There is no doubt that the economic, financial and monetary crisis that Europe has suffered in the last few years has exacerbated inequalities and calls for a reaction that facilitates a return to equitable growth. A European federal state, rather than a European inter-governmental Union, is necessary to achieve the triple objective of: 1) coordinating progress towards economic growth and prosperity in the context of more democratic and transparent politics, 2) making a European-wide effort to achieve higher levels of income equality through high taxation and a modernized welfare state, and 3) contributing to protecting the environment and tackling climate change by putting a price on emissions, and promoting under the leadership of a coordinated public sector at European level a new industrial revolution based on green energy.
Statist solutions are no longer sufficient to solve the problems of a monetary Union, and risk making Europe irrelevant relative to the other international and emerging powers.
As Olaf Cramme argues in the book “After the third way. The future of social democracy in Europe”, “social democracy must not underestimate the power of European integration at a time where the phenomenal pressures of globalization and far-reaching societal transformations are asking profound questions of all traditional political ideologies. At some point, a movement, initiative or policy idea will capture the attention of the wider European public. The center-left ought to make sure that it is part of it.”
Friday, August 2, 2013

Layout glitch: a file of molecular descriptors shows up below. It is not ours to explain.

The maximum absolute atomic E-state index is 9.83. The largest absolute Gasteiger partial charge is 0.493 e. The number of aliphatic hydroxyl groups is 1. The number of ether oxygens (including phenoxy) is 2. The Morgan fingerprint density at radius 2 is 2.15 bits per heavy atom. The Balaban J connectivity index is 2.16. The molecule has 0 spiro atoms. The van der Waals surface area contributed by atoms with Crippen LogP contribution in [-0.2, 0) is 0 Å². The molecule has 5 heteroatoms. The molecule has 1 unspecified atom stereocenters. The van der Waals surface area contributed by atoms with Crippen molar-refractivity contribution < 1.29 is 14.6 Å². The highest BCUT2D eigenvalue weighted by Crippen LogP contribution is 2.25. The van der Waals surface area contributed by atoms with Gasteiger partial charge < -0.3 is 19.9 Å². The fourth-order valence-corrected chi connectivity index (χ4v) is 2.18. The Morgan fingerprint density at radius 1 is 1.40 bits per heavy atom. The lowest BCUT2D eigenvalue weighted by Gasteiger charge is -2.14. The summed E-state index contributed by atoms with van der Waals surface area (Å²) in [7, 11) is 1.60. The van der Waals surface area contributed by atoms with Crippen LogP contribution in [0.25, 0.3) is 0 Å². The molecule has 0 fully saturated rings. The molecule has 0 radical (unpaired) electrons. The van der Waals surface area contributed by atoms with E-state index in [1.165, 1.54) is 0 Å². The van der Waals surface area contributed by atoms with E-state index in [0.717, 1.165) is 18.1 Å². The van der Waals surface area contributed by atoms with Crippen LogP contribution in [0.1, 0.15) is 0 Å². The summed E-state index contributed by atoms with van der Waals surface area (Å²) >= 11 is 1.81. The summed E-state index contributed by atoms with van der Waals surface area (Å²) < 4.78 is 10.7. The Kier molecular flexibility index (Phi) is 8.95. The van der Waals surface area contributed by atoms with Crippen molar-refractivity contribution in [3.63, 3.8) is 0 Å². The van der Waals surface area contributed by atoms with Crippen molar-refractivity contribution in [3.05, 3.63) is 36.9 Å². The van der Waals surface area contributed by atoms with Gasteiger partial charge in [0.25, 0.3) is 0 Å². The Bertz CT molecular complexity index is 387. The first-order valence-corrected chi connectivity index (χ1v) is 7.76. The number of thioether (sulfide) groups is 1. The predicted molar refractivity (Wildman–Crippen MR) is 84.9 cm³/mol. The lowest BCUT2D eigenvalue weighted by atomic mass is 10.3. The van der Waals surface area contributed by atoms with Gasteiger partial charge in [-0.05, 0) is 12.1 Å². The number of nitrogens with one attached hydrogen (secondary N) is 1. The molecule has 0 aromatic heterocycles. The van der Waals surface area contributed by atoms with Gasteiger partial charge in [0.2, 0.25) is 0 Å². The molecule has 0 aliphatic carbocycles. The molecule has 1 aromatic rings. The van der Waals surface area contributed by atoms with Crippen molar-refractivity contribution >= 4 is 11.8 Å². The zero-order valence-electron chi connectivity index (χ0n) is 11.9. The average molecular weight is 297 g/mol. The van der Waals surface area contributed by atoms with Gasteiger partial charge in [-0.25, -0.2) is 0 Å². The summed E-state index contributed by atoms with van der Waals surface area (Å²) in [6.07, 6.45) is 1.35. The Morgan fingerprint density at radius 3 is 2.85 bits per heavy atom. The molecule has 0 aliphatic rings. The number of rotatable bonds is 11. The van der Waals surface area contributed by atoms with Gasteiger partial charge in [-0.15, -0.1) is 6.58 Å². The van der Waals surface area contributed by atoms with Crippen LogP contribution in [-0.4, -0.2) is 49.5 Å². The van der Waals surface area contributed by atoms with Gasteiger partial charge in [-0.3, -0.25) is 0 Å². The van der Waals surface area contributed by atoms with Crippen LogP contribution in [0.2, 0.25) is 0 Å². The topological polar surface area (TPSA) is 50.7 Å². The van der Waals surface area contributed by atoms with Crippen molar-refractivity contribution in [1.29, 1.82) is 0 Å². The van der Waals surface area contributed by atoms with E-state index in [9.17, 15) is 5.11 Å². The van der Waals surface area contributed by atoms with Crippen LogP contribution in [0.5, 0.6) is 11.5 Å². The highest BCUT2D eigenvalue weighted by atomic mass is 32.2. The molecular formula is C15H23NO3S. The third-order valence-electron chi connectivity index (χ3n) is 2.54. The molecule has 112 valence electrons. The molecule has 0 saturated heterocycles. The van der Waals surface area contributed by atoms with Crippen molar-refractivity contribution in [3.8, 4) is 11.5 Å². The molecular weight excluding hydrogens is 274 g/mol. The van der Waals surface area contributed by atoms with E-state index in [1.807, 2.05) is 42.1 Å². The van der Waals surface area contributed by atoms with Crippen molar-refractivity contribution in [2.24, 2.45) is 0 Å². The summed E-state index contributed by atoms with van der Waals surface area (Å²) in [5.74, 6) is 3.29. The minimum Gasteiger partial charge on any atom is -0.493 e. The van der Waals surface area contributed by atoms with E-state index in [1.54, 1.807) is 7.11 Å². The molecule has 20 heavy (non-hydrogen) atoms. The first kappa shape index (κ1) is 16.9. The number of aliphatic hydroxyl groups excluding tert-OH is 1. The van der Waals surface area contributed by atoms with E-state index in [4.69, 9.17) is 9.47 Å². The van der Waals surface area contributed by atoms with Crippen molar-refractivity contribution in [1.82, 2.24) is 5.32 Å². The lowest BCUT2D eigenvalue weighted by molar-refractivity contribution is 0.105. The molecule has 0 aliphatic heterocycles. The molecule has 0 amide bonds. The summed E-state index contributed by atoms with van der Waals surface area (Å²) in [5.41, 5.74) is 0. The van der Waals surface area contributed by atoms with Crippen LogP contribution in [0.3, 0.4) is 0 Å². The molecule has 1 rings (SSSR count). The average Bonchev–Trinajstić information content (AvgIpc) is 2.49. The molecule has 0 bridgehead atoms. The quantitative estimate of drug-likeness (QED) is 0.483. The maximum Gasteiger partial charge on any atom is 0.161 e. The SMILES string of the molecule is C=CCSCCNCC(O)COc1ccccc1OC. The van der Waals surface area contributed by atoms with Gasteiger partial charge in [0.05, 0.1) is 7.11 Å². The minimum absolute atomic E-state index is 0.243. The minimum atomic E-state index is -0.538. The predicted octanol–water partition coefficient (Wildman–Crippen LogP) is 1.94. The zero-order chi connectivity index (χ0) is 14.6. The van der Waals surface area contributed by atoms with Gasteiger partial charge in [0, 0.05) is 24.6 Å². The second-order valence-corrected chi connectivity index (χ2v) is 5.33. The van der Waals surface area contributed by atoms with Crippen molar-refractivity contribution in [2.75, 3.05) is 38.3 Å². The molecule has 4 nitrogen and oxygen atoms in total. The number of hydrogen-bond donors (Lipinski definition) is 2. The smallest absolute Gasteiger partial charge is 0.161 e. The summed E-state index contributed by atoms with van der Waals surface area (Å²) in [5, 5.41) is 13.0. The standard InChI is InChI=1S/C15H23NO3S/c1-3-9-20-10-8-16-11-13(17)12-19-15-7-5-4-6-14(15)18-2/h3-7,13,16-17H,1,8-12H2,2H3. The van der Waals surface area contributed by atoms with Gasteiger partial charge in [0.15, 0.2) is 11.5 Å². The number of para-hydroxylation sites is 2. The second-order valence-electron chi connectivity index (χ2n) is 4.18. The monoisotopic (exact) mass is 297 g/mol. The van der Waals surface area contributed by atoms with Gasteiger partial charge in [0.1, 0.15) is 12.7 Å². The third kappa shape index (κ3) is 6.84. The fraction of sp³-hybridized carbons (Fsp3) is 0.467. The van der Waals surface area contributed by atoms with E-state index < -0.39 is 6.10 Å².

Baumol and his co-authors explain that the cost disease takes place because “progressive industries” experience above average productivity growth, and “stagnant sectors” experience below average productivity growth due to the irreducible amount of labour they require. The amount of labour in personal services is constant, but the workers cannot earn much less than workers in "progressive industries" (otherwise they would not accept working there). Many stagnant sectors, for technological reasons, are in the public sector, which is one reason why the costs of public sector activities keep increasing. The good news is that because on average the economy’s productivity increases, we have more resources to afford a more expensive public sector. The products and services from progressive industries become cheaper (think of computers, mobile phones, electronic appliances, but also agricultural products, which in this sense are “progressive”), so that societies tend to spend more on stagnant sectors (health, education) than on progressive ones. Unfortunately, that this cost structure is affordable for society overall does not mean that it is affordable for everybody, and there are distributive consequences of some groups not being able to afford cost increases. These distributive implications are most worrying. Another caveat is that activities with negative externalities also belong to the progressive industries, like weapons construction and distribution or polluting activities that produce climate change. Therefore, it is cheaper now to produce bad things. The condition for the affordability in general of a more expensive public sector is that the economy’s productivity keeps increasing at the rate of the last century. Baumol thinks that this is most likely. Let’s hope that he is right.